Here's a funny coincidence for you: Two theaters in this midsized city put on two interconnected one-act plays within six weeks of one another -- one with an entirely male cast, the other with an entirely female cast.
If you're a fan of theater reviews (is there such an animal?), you may have read a review in the June 26-July 2 edition about the Fine Arts Center production of James McLure's Lone Star that featured a cast of three brothers who returned to Colorado Springs from Nashville. Just a few weeks later, here comes more homegrown actors in another of James McLure's plays -- Lone Star's companion play, Laundry and Bourbon, which is now playing at Pikes Peak Community College with a cast of three fine women from our local theater community.
In good French-scene fashion, the play takes place in one locale -- the back porch of Elizabeth Caulder's (played by Rachel Gressler) home in Maynard, Texas, in 1971. Elizabeth is waiting for her husband Roy who disappeared two days earlier. Roy (who stars in the companion piece Lone Star) is a recently returned Vietnam vet who can't seem to get a handle on how to return to normal civilian life. In his absence, Elizabeth is visited by her best friend Hattie (Bekki Rasmussen), who escapes her raucous children and boring husband by drinking bourbon on Elizabeth's porch. Most of their conversation revolves around the good old high-school days where they double-dated and generally followed the high jinks of the boys.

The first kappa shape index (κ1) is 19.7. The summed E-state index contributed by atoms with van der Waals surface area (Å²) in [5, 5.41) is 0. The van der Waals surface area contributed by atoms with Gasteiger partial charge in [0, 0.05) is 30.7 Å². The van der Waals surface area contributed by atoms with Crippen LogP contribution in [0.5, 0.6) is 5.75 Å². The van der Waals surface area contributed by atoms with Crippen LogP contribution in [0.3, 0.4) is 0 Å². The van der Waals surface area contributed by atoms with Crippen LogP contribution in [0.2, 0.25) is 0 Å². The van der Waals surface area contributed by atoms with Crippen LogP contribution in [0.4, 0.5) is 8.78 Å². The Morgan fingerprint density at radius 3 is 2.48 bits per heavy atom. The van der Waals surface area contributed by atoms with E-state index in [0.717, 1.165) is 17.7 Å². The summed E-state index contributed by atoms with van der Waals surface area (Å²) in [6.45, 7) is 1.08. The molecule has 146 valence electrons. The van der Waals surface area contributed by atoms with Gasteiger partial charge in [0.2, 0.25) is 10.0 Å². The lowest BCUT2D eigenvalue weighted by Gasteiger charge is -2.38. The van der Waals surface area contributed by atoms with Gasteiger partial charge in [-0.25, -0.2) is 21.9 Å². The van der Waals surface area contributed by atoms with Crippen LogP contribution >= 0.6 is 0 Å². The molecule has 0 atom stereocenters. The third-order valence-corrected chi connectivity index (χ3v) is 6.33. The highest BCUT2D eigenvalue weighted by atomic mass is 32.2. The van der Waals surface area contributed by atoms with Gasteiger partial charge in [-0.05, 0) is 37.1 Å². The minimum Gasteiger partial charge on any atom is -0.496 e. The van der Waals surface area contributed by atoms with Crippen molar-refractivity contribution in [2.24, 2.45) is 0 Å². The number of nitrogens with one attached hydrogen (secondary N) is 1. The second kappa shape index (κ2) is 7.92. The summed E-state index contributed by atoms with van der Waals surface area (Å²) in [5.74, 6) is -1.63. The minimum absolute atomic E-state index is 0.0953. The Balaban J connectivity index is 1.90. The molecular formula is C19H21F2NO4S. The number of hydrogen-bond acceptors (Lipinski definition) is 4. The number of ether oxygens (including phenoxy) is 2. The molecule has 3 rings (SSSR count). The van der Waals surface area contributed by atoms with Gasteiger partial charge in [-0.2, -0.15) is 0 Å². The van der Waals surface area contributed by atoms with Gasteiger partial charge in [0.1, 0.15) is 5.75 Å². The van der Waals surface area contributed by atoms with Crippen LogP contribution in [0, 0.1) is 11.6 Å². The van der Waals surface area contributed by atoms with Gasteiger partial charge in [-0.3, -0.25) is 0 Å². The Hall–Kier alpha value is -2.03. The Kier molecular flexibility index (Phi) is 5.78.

After Elizabeth confesses that Roy hasn't been home in two days, the two are visited by another high-school companion, Amy Lee (Andrea Wright, who thinks herself better than the others by virtue of marrying Cletus, son of the town's appliance store owner. Some heavy drinking, catty talking and a good fight ensue.
Laundry and Bourbon's main interest stems from its examination of the minutiae of small-town Texas life where everyone knows everyone and has always known everyone, and the primary source of daily entertainment comes from picking apart one another's misfortunes. This ensemble does a good job of making such pettiness come vividly to life. While she's still a high-school student, Rachel Gressler is an accomplished actress and managed to convey a strong and relatively serene presence against the far more physical and active presence of Ms. Rasmussen. Together they provided good foils for one another, a tribute not only to their acting but to the casting and directing as well. Andrea Wright also did a fine job playing the country club ice princess who, with a few drinks in her, reverts to type quite quickly.
A word, too, must be said about the set, which was lovingly and masterfully executed. Lovingly, because the tiny stage not only had a back porch and laundry hanging on the line, but wheelbarrows full of dirt on the floor. Talk about realism -- that's ambition, and well-executed ambition at that. With the tiny budget available to this theater, such imagination and gumption is laudable.
Playwright James McLure seems to do a little better with the women of small-town Texas than the men, perhaps because three women sitting around spilling their guts is just more believable, or perhaps because his ambition appears to be more social portraiture than individual exploration as it was in Lone Star.
It's too bad that the production of Laundry and Bourbon didn't precede Lone Star because it is, in many ways, a better-written play and would have made less obvious the flaws in the latter. Still standing on its own, Laundry and Bourbon is particularly interesting for its ability to capture small-town working-class Texas before the full aftermath of the Vietnam War.
-- Andrea Lucard